stronger this perception, the lower the willingness to pay for online music. We believe that the problem here is that P2P users do not understand what the music industry is. P2P users see the trees, mainly the Big Four companies and a selected number of superstars protected by them, but not the forest. And if a P2P user goes back to Table 2, he will notice that despite the increasing number of P2P downloads, during the last five years the market share of the Big Four has been steadily growing. We did not find statistically significant results for the other two factors, value related to community experience and pollution. Regarding the control variables, we found only two control variables to have some significant effect on the willingness to pay for online music. First, we observed that the number of songs purchased online the year before has positive effect on the willingness to pay for online music. The main conclusion arising from this result is that those P2P users who had already used online music stores are quite satisfied with the value they receive for their money. The second significant control variable is income, and this surprisingly, has a negative coefficient. This result is very interesting as it implies that richer P2P users are less willing to pay for online music. Even if more specific research would be needed



on this point, we suspect that digital music plays the role of an inferior good within the leisure basket of individuals. In economic terms an inferior good is one that decreases in demand when the consumers income rises, because more costly substitutes that offer more pleasure are preferred by the consumer. Therefore, what we suspect is that there are more costly substitutes that produce more pleasure than digital music. In fact Sosnick (2004) already demonstrated that music was an inferior good in rich countries. Now the challenge for future research will be to understand which these substitutes are: Perhaps compact discs has better reproduction quality than a digital music file? Perhaps travel, golf or concerts? CONCLUSIONS One of the main challenges of the music industry is to persuade P2P users to pay for downloading songs from the internet. The music industry has launched some initiatives to reach this goal. Some of them were unfriendly, such as polluting P2P networks with corrupted music files or bringing P2P users to court. Some others were friendlier, such as trying to convince P2P users to purchase songs legally by providing them with more value for each digital music purchase, or to raise awareness about the damage P2P activity can cause the music industry. Our research analysed the impact of these initiatives on the P2P users perceptions and their willingness to pay for online music in the most declining music market in the world: Spain. Results of our study show that coercive actions and more specifically legal actions against P2P behavior have some positive effect on the willingness to pay of P2P users. However, the coercive measures have serious collateral effects in terms of unpopularity of the music industry. Both our research and previous research (Walsh et al., 2003; Laycock, 2004; Levin et al., 2004) revealed that P2P users have a feeling of aversion and antipathy for the four largest companies leading the music industry. Our research demonstrated that these feelings have a negative influence on the willingness to pay of P2P users. The music industry in some countries (such as Spain or the United States) launched educational campaigns aimed to change the negative perception of the music industry. Our results show that these campaigns in Spain, for the moment, at least, have not been successful in influencing the willingness to pay for music of P2P users. Moreover, our research revealed an important result: initiatives related to the value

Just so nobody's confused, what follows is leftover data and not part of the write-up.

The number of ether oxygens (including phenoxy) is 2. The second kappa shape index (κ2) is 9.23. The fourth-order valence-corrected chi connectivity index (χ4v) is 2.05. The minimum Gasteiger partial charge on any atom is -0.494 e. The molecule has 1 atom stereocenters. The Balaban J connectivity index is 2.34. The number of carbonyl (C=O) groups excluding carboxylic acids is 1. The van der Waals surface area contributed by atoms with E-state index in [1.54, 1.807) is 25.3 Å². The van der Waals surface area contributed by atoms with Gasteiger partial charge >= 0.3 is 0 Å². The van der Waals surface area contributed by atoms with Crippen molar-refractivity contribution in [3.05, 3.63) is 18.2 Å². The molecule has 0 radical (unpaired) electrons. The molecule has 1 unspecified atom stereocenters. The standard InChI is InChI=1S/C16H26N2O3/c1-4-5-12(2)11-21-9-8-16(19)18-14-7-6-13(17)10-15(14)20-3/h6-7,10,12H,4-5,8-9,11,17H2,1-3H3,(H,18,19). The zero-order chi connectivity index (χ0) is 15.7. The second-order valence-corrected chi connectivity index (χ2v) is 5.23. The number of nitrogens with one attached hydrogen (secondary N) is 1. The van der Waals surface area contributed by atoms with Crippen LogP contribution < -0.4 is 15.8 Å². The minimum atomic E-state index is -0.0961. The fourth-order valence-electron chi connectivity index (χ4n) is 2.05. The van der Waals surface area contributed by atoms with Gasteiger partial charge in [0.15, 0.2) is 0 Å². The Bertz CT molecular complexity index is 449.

Francesco D. Sandulli and Samuel Martn-Barbero


proposition of online music stores are more effective than coercive measures. More specifically, P2P users are being attracted to legal download services by catalogues of millions of songs, exclusive content such as exclusive songs or artists merchandising, and safe download environments. What is more, our study showed that P2P users who had already used the services of legal internet music stores were quite satisfied with the experience, as their willingness to pay is higher than for those P2P users who have never purchased music on the internet. Thus, more effort and development should be put into value differentiation between legal download services and P2P networks. One point that remains is how one internet music store can differentiate from the others, if all of them offer large catalogues, secure downloads, and exclusive contents. Further research would be needed to solve this question. Finally, our investigation discovered some initial evidence that digital music could be considered in economic terms an inferior good. If deeper research confirms this supposition, this discovery will have interesting implications to the industry, especially useful when defining product, price, and market strategies on internet distribution of music. The results of this research can be applied to those music markets such as Italy, Sweden, the Netherlands, or France, which, along with Spain have declining sales, intensive downloading (but with very few legal downloads), and failing enforcement (with little impact of legal actions against the P2P community). In some other countries such as the UK, U.S. or Germany, even if there is not empirical scholar evidence yet, market figures suggest that legal actions against P2P users could have some impact on the current music sales revival. Thus, we encourage future researchers to try to understand why P2P user perceptions are different in these two groups of countries. REFERENCES
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Received: March 10, 2006 Revised: May 12, 2006 Accepted: June 14, 2006